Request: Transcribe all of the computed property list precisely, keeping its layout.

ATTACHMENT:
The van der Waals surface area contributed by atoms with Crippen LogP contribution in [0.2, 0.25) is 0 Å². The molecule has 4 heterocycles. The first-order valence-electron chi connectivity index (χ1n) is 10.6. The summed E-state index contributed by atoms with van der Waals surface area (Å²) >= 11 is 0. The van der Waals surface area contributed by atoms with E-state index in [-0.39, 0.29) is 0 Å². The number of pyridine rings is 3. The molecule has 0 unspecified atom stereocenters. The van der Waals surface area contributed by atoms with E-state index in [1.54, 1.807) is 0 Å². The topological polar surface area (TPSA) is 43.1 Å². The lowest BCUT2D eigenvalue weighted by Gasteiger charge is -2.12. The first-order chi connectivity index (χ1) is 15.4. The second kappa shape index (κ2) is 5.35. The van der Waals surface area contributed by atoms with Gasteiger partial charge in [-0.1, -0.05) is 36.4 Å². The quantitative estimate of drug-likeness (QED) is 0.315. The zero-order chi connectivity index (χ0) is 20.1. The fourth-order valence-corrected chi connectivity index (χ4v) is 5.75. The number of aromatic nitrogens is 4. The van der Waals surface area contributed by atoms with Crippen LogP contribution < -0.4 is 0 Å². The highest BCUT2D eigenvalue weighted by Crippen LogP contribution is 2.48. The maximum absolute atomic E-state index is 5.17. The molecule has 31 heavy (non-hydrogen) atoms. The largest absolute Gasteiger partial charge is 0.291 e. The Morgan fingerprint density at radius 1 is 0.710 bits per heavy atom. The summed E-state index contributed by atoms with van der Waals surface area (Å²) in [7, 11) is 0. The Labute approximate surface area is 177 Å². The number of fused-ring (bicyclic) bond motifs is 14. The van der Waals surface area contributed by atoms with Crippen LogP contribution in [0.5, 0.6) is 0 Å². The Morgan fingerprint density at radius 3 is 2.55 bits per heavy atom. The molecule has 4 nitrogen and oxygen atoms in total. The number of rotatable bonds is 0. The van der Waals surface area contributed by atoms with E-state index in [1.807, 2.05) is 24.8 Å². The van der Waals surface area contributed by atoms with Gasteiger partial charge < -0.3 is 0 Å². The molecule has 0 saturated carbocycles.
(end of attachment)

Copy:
The van der Waals surface area contributed by atoms with Crippen LogP contribution in [0.2, 0.25) is 0 Å². The molecule has 4 heterocycles. The first-order valence-electron chi connectivity index (χ1n) is 10.6. The summed E-state index contributed by atoms with van der Waals surface area (Å²) >= 11 is 0. The van der Waals surface area contributed by atoms with E-state index in [-0.39, 0.29) is 0 Å². The number of pyridine rings is 3. The molecule has 0 unspecified atom stereocenters. The van der Waals surface area contributed by atoms with E-state index in [1.54, 1.807) is 0 Å². The topological polar surface area (TPSA) is 43.1 Å². The lowest BCUT2D eigenvalue weighted by Gasteiger charge is -2.12. The first-order chi connectivity index (χ1) is 15.4. The second kappa shape index (κ2) is 5.35. The van der Waals surface area contributed by atoms with Gasteiger partial charge in [-0.1, -0.05) is 36.4 Å². The quantitative estimate of drug-likeness (QED) is 0.315. The zero-order chi connectivity index (χ0) is 20.1. The fourth-order valence-corrected chi connectivity index (χ4v) is 5.75. The number of aromatic nitrogens is 4. The van der Waals surface area contributed by atoms with Crippen LogP contribution < -0.4 is 0 Å². The highest BCUT2D eigenvalue weighted by Crippen LogP contribution is 2.48. The maximum absolute atomic E-state index is 5.17. The molecule has 31 heavy (non-hydrogen) atoms. The largest absolute Gasteiger partial charge is 0.291 e. The Morgan fingerprint density at radius 1 is 0.710 bits per heavy atom. The summed E-state index contributed by atoms with van der Waals surface area (Å²) in [7, 11) is 0. The Labute approximate surface area is 177 Å². The number of fused-ring (bicyclic) bond motifs is 14. The van der Waals surface area contributed by atoms with Crippen LogP contribution in [0.5, 0.6) is 0 Å². The Morgan fingerprint density at radius 3 is 2.55 bits per heavy atom. The molecule has 4 nitrogen and oxygen atoms in total. The number of rotatable bonds is 0. The van der Waals surface area contributed by atoms with E-state index in [1.807, 2.05) is 24.8 Å². The van der Waals surface area contributed by atoms with Gasteiger partial charge < -0.3 is 0 Å². The molecule has 0 saturated carbocycles.